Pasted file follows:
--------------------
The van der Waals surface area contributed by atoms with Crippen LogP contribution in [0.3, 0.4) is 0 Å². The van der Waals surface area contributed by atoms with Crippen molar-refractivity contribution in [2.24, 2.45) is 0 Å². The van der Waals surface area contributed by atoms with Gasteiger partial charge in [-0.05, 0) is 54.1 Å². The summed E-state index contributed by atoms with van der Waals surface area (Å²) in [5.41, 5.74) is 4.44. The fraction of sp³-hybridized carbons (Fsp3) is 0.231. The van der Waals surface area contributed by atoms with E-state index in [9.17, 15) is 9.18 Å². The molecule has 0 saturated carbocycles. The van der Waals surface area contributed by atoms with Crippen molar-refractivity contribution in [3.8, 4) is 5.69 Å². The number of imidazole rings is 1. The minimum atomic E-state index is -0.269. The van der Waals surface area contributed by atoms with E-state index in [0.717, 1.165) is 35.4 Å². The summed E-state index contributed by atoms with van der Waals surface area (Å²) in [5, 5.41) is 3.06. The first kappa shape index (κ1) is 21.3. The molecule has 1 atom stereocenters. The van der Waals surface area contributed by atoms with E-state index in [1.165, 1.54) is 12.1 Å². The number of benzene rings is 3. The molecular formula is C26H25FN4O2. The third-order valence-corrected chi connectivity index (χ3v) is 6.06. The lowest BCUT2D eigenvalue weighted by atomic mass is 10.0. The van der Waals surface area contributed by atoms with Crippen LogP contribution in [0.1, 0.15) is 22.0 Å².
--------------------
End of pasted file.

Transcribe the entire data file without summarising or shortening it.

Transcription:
The van der Waals surface area contributed by atoms with Crippen LogP contribution in [0.3, 0.4) is 0 Å². The van der Waals surface area contributed by atoms with Crippen molar-refractivity contribution in [2.24, 2.45) is 0 Å². The van der Waals surface area contributed by atoms with Gasteiger partial charge in [-0.05, 0) is 54.1 Å². The summed E-state index contributed by atoms with van der Waals surface area (Å²) in [5.41, 5.74) is 4.44. The fraction of sp³-hybridized carbons (Fsp3) is 0.231. The van der Waals surface area contributed by atoms with E-state index in [9.17, 15) is 9.18 Å². The molecule has 0 saturated carbocycles. The van der Waals surface area contributed by atoms with Crippen molar-refractivity contribution in [3.8, 4) is 5.69 Å². The number of imidazole rings is 1. The minimum atomic E-state index is -0.269. The van der Waals surface area contributed by atoms with E-state index in [0.717, 1.165) is 35.4 Å². The summed E-state index contributed by atoms with van der Waals surface area (Å²) in [5, 5.41) is 3.06. The first kappa shape index (κ1) is 21.3. The molecule has 1 atom stereocenters. The van der Waals surface area contributed by atoms with E-state index in [1.165, 1.54) is 12.1 Å². The number of benzene rings is 3. The molecular formula is C26H25FN4O2. The third-order valence-corrected chi connectivity index (χ3v) is 6.06. The lowest BCUT2D eigenvalue weighted by atomic mass is 10.0. The van der Waals surface area contributed by atoms with Crippen LogP contribution in [0.1, 0.15) is 22.0 Å².